35. 35. • ORAL LAXATIVESe.g. CASTOR OIL, BISACODYL (DULCOLAX)• CLEAR LIQUID DIET THE EVENING BEFORESURGERY• NPO AFTER MIDNIGHT• MULTIPLE-POSITION TAP-WATER ENEMAS THEEVENING BEFORE SURGERY• ORAL ANTIBIOTICS 24 HOURS BEFORE SURGERYe.g., NEOMYCIN, ERYTHROMYCIN
  36. 36. • CLEANING THE SKIN OVER THE SURGICAL SITEWITH ANTIMICROBIAL SOLUTIONe.g., POVIDONE-IODINE (BETADINE)• REMOVING HAIR OVER THE SURGICAL SITEe.g., SHAVING HAIR, CLIPPING HAIR• APPLY ANTIMICROBIAL SOLUTION TO THE SKINOVER THE SURGICAL SITEe.g., POVIDONE-IODINE (BETADINE)
  37. 37. REASONS FOR PREOPERATIVE MEDICATION: REDUCE ANXIETY PROMOTE RELAXATION REDUCE PHARYNGEAL SECRETIONS PREVENT LARYNGOSPASM INHIBIT GASTRIC SECRETIONS DECREASE THE AMOUNT OF ANESTHETICREQUIRED FOR INDUCTION AND MAINTENANCEOF ANESTHESIA
  38. 38. • SEDATIVES AND HYPNOTICSe.g.,pentobarbitol sodium (Nembutal), secobarbitol sodium(Secobarbitol), chloral hydrate• TRANQUILIZERSe.g.,chlorpromazine hydrochloride (Thorazine), hydroxinehydrochloride (Vistaril), diazepam (Valium)• OPIOID ANALGESICSe.g.,meperidine hydrochloride (Demerol), morphine sulphate,hydromorphone hydrochloride (Dilaudid)
  39. 39. • ANTICHOLINERGICSe.g.,atropine sulphate, scopolomine (Hycosine)• H2-RECEPTOR ANTAGONISTSe.g.,cimetidine (Tagamet), rantidine hydrochloride (Zantac),famotidine (Pepcid)• ANTIEMETICSe.g.,metrochlopromide (Reglan), droperidol (Inapsine),promethazine hyrdrochloride (Phenergan)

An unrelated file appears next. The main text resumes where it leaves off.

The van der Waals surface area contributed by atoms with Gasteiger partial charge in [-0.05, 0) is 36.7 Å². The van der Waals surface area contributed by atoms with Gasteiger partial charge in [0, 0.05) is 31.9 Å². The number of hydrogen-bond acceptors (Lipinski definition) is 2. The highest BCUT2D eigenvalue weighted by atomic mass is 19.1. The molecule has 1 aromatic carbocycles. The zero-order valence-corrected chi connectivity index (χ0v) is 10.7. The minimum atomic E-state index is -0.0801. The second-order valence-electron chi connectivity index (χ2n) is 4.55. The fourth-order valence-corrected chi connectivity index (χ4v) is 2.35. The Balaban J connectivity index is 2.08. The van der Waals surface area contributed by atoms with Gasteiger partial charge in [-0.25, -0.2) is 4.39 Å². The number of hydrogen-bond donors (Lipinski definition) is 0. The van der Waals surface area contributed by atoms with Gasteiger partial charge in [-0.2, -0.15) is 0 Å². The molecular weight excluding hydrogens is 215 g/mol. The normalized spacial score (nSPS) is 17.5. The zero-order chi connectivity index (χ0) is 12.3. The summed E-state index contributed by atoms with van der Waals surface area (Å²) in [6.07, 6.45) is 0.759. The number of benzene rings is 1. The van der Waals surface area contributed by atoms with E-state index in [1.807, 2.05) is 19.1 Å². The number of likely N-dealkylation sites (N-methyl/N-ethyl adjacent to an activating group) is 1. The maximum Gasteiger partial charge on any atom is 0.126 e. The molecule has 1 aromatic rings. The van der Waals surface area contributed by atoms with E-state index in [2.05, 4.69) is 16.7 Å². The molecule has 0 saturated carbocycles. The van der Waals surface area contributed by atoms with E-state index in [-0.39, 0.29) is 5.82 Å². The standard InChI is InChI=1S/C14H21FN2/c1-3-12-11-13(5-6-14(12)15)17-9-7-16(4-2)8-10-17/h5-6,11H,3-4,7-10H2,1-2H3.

40. 40. 1. Morning bath and mouth care2. Provide a clean gown3. Remove hair pins, braid long hair, and cover hair withcap.4. Remove dentures, foreign materials, colored nailpolish, hearing aids, glasses and contact lens.5. Take baseline vital signs before pre-op meds.6. Check ID band7. Check for special orders: enema , gastric tube, IV line8. Have client void before pre-operative medications.9. Continue to support emotionally10.Accomplish the Pre-op Checklist
  41. 41. • Provision of a comfortable stretcher• Provision of sufficient blankets• Provision of safety measures• Proper identification of surgical patient• Proper greeting of patient• Provision of a quiet environment
  42. 42.  Informed consent Surgeon / nurse conference Laboratory tests Skin preparation Bowel preparation Iv fluids Preoperative medications, sedation and antibiotics Removal of dentures, nail polish and jewelries Npo status
  43. 43. 1. ONLY STERILE ITEMS ARE USED WITHIN THE STERILEFIELD.2. STERILE PERSONS ARE GOWNED AND GLOVED.3. TABLES ARE STERILE ONLY AT TABLE LEVEL.4. STERILE PERSONS TOUCH ONLY STERILE ITEMS ORAREAS, WHILE UNSTERILE PERSONS TOUCH ONLYUNSTERILE ITEMS OR AREAS.5. UNSTERILE PERSONS AVOID REACHING OVER THESTERILE FIELD, WHILE STERILE PERSONS AVOID LEANINGOVER AN UNSTERILE FIELD.6. THE EDGES OF ANYTHING THAT ENCLOSES STERILECONTENTS ARE CONSIDERED UNSTERILE.